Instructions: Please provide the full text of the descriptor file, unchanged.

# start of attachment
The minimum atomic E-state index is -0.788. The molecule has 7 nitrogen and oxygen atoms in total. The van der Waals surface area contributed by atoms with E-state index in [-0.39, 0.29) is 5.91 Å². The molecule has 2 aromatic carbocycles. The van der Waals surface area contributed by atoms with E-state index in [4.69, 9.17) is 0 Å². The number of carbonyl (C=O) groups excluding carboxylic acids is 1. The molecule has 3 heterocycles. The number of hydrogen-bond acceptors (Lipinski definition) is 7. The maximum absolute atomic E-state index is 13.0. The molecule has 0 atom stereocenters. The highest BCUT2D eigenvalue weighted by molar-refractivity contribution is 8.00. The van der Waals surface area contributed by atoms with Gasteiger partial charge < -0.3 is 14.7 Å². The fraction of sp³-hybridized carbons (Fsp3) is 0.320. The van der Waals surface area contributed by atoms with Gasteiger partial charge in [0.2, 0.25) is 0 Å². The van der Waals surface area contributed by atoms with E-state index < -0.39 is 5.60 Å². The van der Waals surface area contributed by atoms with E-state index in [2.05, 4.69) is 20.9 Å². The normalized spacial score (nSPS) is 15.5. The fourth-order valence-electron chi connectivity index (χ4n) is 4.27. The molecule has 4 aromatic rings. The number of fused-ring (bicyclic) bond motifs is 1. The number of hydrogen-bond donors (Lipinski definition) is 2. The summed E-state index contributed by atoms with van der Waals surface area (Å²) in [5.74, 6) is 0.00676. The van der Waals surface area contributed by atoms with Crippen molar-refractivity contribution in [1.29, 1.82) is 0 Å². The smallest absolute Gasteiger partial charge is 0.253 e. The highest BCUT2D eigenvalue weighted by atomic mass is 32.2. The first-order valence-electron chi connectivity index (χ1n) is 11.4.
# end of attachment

The minimum atomic E-state index is -0.788. The molecule has 7 nitrogen and oxygen atoms in total. The van der Waals surface area contributed by atoms with E-state index in [-0.39, 0.29) is 5.91 Å². The molecule has 2 aromatic carbocycles. The van der Waals surface area contributed by atoms with E-state index in [4.69, 9.17) is 0 Å². The number of carbonyl (C=O) groups excluding carboxylic acids is 1. The molecule has 3 heterocycles. The number of hydrogen-bond acceptors (Lipinski definition) is 7. The maximum absolute atomic E-state index is 13.0. The molecule has 0 atom stereocenters. The highest BCUT2D eigenvalue weighted by molar-refractivity contribution is 8.00. The van der Waals surface area contributed by atoms with Gasteiger partial charge < -0.3 is 14.7 Å². The fraction of sp³-hybridized carbons (Fsp3) is 0.320. The van der Waals surface area contributed by atoms with Gasteiger partial charge in [0.2, 0.25) is 0 Å². The van der Waals surface area contributed by atoms with E-state index < -0.39 is 5.60 Å². The van der Waals surface area contributed by atoms with E-state index in [2.05, 4.69) is 20.9 Å². The normalized spacial score (nSPS) is 15.5. The fourth-order valence-electron chi connectivity index (χ4n) is 4.27. The molecule has 4 aromatic rings. The number of fused-ring (bicyclic) bond motifs is 1. The number of hydrogen-bond donors (Lipinski definition) is 2. The summed E-state index contributed by atoms with van der Waals surface area (Å²) in [5.74, 6) is 0.00676. The van der Waals surface area contributed by atoms with Crippen molar-refractivity contribution in [1.29, 1.82) is 0 Å². The smallest absolute Gasteiger partial charge is 0.253 e. The highest BCUT2D eigenvalue weighted by atomic mass is 32.2. The first-order valence-electron chi connectivity index (χ1n) is 11.4.